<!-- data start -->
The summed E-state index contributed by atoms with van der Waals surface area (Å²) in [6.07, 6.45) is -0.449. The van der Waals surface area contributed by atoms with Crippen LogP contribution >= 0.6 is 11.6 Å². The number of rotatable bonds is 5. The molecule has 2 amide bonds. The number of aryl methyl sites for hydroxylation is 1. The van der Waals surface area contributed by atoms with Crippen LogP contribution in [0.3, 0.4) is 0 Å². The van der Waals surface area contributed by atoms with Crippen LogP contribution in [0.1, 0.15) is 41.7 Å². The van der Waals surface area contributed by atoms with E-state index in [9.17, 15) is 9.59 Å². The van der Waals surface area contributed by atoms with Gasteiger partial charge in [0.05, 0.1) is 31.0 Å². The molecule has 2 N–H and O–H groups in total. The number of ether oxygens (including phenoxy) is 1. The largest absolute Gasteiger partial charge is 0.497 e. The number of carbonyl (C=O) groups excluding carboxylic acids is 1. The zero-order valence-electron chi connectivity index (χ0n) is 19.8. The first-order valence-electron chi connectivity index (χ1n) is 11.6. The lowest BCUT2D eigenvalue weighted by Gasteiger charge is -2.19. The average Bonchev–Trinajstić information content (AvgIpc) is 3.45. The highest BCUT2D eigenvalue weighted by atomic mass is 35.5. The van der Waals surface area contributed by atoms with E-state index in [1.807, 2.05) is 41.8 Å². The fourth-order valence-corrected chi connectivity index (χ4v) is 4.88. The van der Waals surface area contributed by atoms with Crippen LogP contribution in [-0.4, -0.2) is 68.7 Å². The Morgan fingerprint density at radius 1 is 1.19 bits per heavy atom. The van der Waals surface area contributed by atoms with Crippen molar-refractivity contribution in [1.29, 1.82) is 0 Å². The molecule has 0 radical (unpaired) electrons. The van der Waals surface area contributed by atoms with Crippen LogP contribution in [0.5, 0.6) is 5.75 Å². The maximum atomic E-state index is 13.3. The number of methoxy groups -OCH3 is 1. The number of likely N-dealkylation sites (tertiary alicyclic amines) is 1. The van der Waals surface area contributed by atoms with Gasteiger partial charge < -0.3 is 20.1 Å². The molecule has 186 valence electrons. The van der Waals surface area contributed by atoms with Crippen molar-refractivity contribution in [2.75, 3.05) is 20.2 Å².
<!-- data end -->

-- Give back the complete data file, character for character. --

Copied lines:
The summed E-state index contributed by atoms with van der Waals surface area (Å²) in [6.07, 6.45) is -0.449. The van der Waals surface area contributed by atoms with Crippen LogP contribution >= 0.6 is 11.6 Å². The number of rotatable bonds is 5. The molecule has 2 amide bonds. The number of aryl methyl sites for hydroxylation is 1. The van der Waals surface area contributed by atoms with Crippen LogP contribution in [0.3, 0.4) is 0 Å². The van der Waals surface area contributed by atoms with Crippen LogP contribution in [0.1, 0.15) is 41.7 Å². The van der Waals surface area contributed by atoms with E-state index in [9.17, 15) is 9.59 Å². The van der Waals surface area contributed by atoms with Gasteiger partial charge in [0.05, 0.1) is 31.0 Å². The molecule has 2 N–H and O–H groups in total. The number of ether oxygens (including phenoxy) is 1. The largest absolute Gasteiger partial charge is 0.497 e. The number of carbonyl (C=O) groups excluding carboxylic acids is 1. The zero-order valence-electron chi connectivity index (χ0n) is 19.8. The first-order valence-electron chi connectivity index (χ1n) is 11.6. The lowest BCUT2D eigenvalue weighted by Gasteiger charge is -2.19. The average Bonchev–Trinajstić information content (AvgIpc) is 3.45. The highest BCUT2D eigenvalue weighted by atomic mass is 35.5. The van der Waals surface area contributed by atoms with E-state index in [1.807, 2.05) is 41.8 Å². The fourth-order valence-corrected chi connectivity index (χ4v) is 4.88. The van der Waals surface area contributed by atoms with Crippen LogP contribution in [-0.4, -0.2) is 68.7 Å². The Morgan fingerprint density at radius 1 is 1.19 bits per heavy atom. The van der Waals surface area contributed by atoms with Crippen molar-refractivity contribution in [1.29, 1.82) is 0 Å². The molecule has 0 radical (unpaired) electrons. The van der Waals surface area contributed by atoms with Crippen LogP contribution in [0.5, 0.6) is 5.75 Å². The maximum atomic E-state index is 13.3. The number of methoxy groups -OCH3 is 1. The number of likely N-dealkylation sites (tertiary alicyclic amines) is 1. The van der Waals surface area contributed by atoms with Gasteiger partial charge < -0.3 is 20.1 Å². The molecule has 186 valence electrons. The van der Waals surface area contributed by atoms with Crippen molar-refractivity contribution in [2.75, 3.05) is 20.2 Å².